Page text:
MANY people from Llanelli have been adversely affected by the collapse of Britain’s oldest travel firm.
Founded in Market Harborough in 1841 by businessman Thomas Cook, the company organised railway outings for members of the local temperance movement. 178 years later, it had grown to a huge global travel group, with annual sales of £9bn, 19 million customers a year and 22,000 staff operating in 16 countries.
But all that came to an end on Monday (Sept 23), the Civil Aviation Authority announced that Thomas Cook was to cease trading.
Sheree Jenkins’ family, Thomas Cook customers, are left stranded out in Turkey with no end in sight to their troubles. Speaking to the Herald, she said ”My family are in Turkey, my partner and 3 kids, and are due home Thursday but no flights are labelled as ‘go ahead’.
“8 days into the holiday and being told to pay £1170 to stay in the hotel or they will be kicked out. They are ATOL protected but feel they have no help at all and no one cares for them. They had already paid £3588 for the holiday and the children are distressed and crying.
“We are so stressed it’s unreal, my children are currently sitting outside with tears running down their faces absolutely heartbroken because we have been thrown out. The sun is beaming on us all in 32-degree heat .
“If it was me and my partner, I wouldn’t care but my kids are distraught and so stressed here along with heartbroken. All they want to do is go home and never want to go on holiday again.
“With this being our first family holiday too hearing that from my kids has made me feel absolutely terrible. It is a disgrace”.
The modern Thomas Cook was in stark contrast to what the company used to be. The firm’s fate was sealed by a number of factors including financial, social and even meteorological issues.
As well as weather issues – a super hot summer meaning people were more likely to have a staycation – and stiff competition from online travel agents and low-cost airlines, there were other disruptive factors, including political unrest around the world and many holidaymakers had become used to putting together their own holidays and not using travel agents’ package deals.
In May, Thomas Cook reported a £1.5bn loss for the first half of its financial year, with £1.1bn of the loss caused by the decision to write down the value of My Travel, the business it merged with back in 2007.
It is believed that Brexit was also a key factor in the disruptions with customer bookings as they awaited the fate of their country’s travel policies.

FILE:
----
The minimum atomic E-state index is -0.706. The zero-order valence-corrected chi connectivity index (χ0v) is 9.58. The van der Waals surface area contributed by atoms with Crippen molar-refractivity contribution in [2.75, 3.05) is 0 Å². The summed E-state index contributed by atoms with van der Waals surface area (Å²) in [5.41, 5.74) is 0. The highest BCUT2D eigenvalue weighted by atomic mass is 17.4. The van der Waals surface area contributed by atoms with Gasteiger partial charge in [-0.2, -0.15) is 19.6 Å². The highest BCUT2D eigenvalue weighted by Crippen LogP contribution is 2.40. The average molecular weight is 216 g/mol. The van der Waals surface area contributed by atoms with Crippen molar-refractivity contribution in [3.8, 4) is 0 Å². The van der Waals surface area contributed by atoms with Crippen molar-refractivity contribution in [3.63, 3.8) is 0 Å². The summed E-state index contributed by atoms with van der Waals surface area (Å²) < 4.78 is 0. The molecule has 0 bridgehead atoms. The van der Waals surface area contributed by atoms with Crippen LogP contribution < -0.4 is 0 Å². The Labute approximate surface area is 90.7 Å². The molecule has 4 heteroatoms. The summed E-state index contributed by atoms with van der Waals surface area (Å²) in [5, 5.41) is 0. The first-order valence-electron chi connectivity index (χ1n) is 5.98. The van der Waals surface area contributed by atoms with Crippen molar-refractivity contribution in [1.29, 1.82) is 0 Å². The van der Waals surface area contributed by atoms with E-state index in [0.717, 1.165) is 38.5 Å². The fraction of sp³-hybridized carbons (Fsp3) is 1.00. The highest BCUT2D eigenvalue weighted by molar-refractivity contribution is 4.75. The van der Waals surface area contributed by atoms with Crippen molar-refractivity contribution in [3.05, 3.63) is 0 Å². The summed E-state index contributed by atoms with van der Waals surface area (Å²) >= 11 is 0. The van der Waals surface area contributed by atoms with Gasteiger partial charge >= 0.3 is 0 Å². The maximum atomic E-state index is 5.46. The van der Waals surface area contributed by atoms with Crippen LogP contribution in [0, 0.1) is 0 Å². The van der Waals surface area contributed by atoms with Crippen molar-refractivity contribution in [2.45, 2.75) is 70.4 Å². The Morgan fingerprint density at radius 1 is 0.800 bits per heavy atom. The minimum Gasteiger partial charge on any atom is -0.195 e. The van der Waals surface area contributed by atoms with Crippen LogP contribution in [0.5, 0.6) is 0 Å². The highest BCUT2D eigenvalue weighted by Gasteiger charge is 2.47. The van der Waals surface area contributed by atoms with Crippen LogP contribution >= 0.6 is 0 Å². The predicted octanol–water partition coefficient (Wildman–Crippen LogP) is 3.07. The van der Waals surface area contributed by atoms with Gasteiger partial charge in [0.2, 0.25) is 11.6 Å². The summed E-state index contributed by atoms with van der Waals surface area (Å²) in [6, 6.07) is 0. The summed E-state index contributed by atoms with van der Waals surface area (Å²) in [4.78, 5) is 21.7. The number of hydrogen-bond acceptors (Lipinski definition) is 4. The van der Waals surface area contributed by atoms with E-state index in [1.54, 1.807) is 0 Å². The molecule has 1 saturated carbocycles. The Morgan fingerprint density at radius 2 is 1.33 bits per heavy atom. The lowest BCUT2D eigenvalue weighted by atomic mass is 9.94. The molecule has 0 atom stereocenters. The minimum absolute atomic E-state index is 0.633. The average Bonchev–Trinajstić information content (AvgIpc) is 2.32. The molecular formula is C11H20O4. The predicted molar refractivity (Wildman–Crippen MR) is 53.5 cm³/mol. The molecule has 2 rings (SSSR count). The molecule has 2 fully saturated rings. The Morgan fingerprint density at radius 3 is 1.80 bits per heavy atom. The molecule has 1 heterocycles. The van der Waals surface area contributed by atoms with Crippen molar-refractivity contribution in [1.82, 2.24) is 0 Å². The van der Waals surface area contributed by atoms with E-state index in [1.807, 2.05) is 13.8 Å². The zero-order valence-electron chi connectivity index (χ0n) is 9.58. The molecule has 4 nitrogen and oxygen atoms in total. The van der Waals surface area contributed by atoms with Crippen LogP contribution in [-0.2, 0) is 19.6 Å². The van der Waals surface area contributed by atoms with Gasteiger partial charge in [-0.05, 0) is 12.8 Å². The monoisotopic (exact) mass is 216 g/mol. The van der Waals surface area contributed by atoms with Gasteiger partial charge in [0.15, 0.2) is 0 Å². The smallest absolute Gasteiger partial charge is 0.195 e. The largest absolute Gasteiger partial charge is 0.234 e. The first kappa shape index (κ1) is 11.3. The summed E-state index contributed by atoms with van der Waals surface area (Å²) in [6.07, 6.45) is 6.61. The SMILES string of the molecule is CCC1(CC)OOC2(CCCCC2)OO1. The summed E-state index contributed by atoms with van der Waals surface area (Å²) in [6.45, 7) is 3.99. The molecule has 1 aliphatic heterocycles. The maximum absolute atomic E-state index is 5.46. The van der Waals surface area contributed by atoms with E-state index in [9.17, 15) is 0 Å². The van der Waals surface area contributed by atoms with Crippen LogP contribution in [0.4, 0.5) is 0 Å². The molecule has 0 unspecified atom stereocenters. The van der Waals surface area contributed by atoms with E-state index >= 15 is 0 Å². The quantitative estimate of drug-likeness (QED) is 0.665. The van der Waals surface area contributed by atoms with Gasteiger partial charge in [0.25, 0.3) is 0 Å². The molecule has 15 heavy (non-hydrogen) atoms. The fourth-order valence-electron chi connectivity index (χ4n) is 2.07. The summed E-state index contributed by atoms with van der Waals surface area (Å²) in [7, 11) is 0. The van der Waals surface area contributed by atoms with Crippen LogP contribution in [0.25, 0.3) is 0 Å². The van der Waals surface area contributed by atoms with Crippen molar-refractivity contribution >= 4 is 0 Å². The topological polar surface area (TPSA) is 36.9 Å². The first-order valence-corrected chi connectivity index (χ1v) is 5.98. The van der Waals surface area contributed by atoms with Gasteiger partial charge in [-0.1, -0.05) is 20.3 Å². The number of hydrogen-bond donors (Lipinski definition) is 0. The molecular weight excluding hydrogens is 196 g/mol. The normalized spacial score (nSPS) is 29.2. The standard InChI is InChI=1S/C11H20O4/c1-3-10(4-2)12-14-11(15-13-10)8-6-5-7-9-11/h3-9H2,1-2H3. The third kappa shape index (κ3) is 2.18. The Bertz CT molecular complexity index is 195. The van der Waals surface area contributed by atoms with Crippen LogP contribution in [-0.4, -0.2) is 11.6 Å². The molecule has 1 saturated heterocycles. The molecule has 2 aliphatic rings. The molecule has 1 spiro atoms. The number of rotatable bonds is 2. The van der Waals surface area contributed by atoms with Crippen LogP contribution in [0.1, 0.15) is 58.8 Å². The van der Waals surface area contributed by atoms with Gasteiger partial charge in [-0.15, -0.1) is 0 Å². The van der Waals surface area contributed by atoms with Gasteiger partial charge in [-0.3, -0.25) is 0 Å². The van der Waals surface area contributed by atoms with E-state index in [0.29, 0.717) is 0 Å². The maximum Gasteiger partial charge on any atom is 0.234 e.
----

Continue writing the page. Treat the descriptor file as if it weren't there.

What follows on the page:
The airline company was then forced to be put up for sale in the hope that they could attain some much-needed funds to keep the company afloat.
Surprisingly, the airline company had seemed to have acquired a deal with Chinese company Fosun but the creditor banks issued a last-minute demand that the company find an extra £200m which proved too costly in the end to find a solution for Thomas Cook.
The Government was asked for a bailout of £250m, which was denied.
Transport Secretary Grant Shapps said this on the Today programme: “I fear it would have kept them afloat for a very short period of time and then we would have been back in the position of needing to repatriate people in any case. The company’s large debts and High Street-focused business made it a poor candidate for survival”.
The UK Civil Aviation Authority (CAA) said the company had “ceased trading with immediate effect” and it has also triggered the biggest ever peacetime repatriation, aimed at bringing more than 150,000 British holidaymakers’ home.
The tour operator’s failure puts 22,000 jobs at risk worldwide, including 9,000 in the UK and many from Pembrokeshire.
Police appeal following assault in Llys Glan Y Mor
POLICE in Llanelli are investigating an assault which occurred in the vicinity of St Davids Close and Llys Glan Y Mor, Llanelli sometime between 9.00pm on Saturday 10th April and 1.30am on Sunday 11th April 2021.
A 45-year-old male was taken to hospital with facial injuries.
Officers have carried out all possible lines of enquiry, and are now appealing for help from the public.
They would like to identify the people in the CCTV image, who may have information that could help the investigation.
Anyone who knows who the people are, or if you believe you are pictured, contact Dyfed-Powys Police either online at: bit.ly/DPPContactOnline, by emailing email@example.com, or by calling 101. If you are deaf, hard of hearing, or speech impaired text the non-emergency number on 07811 311 908. Quote reference DPP/0006/11/04/2021/01/C.
Police trace burglar who left trail of oil leading to his home
A MAN was charged with burglary after leaving a trail of oil from a stolen generator leading police from a victim’s home to his own.
Dyfed-Powys Police officers were able to quickly trace Dominic William Oliver after he went on an overnight burglary spree in Burry Port in March.